If that is the case, then, why are Jews and Christians often referred to, in the Quran, as unbelievers or infidels?

I do not agree with this statement. While, yes, there is a difference in belief, Jews, Christians and Sabinians are reffered to as people of the book.
The book refers to, not only to the bible, but to the, acording to the Quran, one boom in heavens that contains all three scriptures. According to the Quran, all three scriptures are one whose message is delivered in stages. Unfortunately most christians as well as many, many muslims do not understand the Quranic meaning of infidel ot unbeliever and to whom it is directed. It is no different as the old testament.


#50    odas

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Posted 21 June 2012 - 04:15 PM

View PostPhilangeli, on 21 June 2012 - 10:38 AM, said:


My mistake. Yes, I meant the Gnostics. Even if many muslims are not aware of their influence, it is still there.
Muslims do not accept that Jesus died on the cross, rose from the dead, ascended into heaven and is the second person of the Trinity. They consider him to be a prophet only.

Yes, you are right, neither do Jews. But, perhaps that is the subject of a new topic, as this one is concerned with whether the being referred to as Allah is the same being as referred to as God/Yahweh in the Bible.

But, in passing, both Jews and Christians also refer to God as Abba/Father. Muslims never call Allah their father.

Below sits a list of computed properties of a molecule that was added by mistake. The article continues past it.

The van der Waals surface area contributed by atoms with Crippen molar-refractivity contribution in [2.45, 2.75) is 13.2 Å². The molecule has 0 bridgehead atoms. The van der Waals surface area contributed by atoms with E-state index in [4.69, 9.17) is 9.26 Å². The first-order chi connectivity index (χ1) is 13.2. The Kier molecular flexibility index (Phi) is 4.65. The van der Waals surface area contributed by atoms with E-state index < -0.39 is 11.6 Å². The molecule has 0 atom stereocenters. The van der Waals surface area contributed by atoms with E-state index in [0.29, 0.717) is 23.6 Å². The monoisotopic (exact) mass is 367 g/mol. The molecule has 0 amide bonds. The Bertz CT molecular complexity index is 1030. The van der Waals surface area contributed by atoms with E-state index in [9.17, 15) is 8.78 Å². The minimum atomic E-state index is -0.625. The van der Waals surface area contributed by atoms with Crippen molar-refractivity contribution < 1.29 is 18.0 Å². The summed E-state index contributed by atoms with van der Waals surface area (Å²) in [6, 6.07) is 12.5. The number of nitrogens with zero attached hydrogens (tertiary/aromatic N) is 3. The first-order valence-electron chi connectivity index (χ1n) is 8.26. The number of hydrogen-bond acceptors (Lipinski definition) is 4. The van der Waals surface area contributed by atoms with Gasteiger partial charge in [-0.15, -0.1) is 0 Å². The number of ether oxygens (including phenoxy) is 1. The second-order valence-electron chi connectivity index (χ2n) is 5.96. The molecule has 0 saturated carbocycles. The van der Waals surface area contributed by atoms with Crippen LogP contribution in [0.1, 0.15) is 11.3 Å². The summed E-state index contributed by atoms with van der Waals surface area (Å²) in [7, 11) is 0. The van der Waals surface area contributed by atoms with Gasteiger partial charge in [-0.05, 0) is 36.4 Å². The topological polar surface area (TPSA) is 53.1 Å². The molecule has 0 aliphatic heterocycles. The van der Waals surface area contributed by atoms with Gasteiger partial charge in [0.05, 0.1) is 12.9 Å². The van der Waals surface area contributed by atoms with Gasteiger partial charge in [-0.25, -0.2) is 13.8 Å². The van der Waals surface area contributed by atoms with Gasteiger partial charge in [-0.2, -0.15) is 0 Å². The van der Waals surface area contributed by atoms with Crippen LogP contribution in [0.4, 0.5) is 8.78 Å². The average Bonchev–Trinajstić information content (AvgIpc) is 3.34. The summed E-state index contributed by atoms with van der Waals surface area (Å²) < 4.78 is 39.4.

Because, I as a muslim, have only one father and only one mother and neither one of them is divine.


#51    hetrodoxly

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Posted 21 June 2012 - 07:22 PM

View PostUncle Pockets, on 21 June 2012 - 01:27 AM, said:

Spoken to a brother more studied on the topic than I and after a few words he guided me to this.

http://www.marifah.n...dinalsuyuti.pdf

You asked as to who was he a servant to and I stated to you that it was a strong possibility that it was God, and I was not qualified to state anything that was unknown to me in hopes of making a point sir.

Ibn al-Jawzī enumerates in al-Talqīh the names of nine who refused to worship

idols in the time of the Jahiliyya: Abū Bakr al-Siddīq, Zayd ibn `Amr ibn Nufayl,
`Abdullāh ibn Jahsh, `Uthmān ibn al-Huwayrith, Waraqā ibn Nawfal, Rabab ibn alBarrā’, As`ad ibn Kurayb al-Humayrī, Qass ibn Sa`īda al-Iyādī, Abū Qays ibn Sarma.
Sorry but this is nonsense and Abū Bakr al-Siddīq was Mohammed's father in law, not an idol in the kaaba :rolleyes:

Thank god i'm an athiest.

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#52    odas

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Posted 21 June 2012 - 08:04 PM

View Posthetrodoxly, on 21 June 2012 - 07:22 PM, said:


Sorry but this is nonsense and Abū Bakr al-Siddīq was Mohammed's father in law, not an idol in the kaaba :rolleyes:

He sais nine people who refused to pray to idols among them Abu Bakr. Please read a post more carefuly before you respond. Thank you.


#53    hetrodoxly

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Posted 21 June 2012 - 09:58 PM

View Postodas, on 21 June 2012 - 08:04 PM, said:

He sais nine people who refused to pray to idols among them Abu Bakr. Please read a post more carefuly before you respond. Thank you.
Please read a post more carefully before you respond. Thank you.
I can now see he left a large gap between sentences, why?
is he replying to the right post because his reply has no relevance to my post?
He wrote, "idols in the time of the Jahiliyya: Abū Bakr al-Siddīq, Zayd ibn `Amr ibn Nufayl,
`Abdullāh ibn Jahsh, `Uthmān ibn al-Huwayrith, Waraqā ibn Nawfal, Rabab ibn alBarrā’, As`ad ibn Kurayb al-Humayrī, Qass ibn Sa`īda al-Iyādī, Abū Qays ibn Sarma"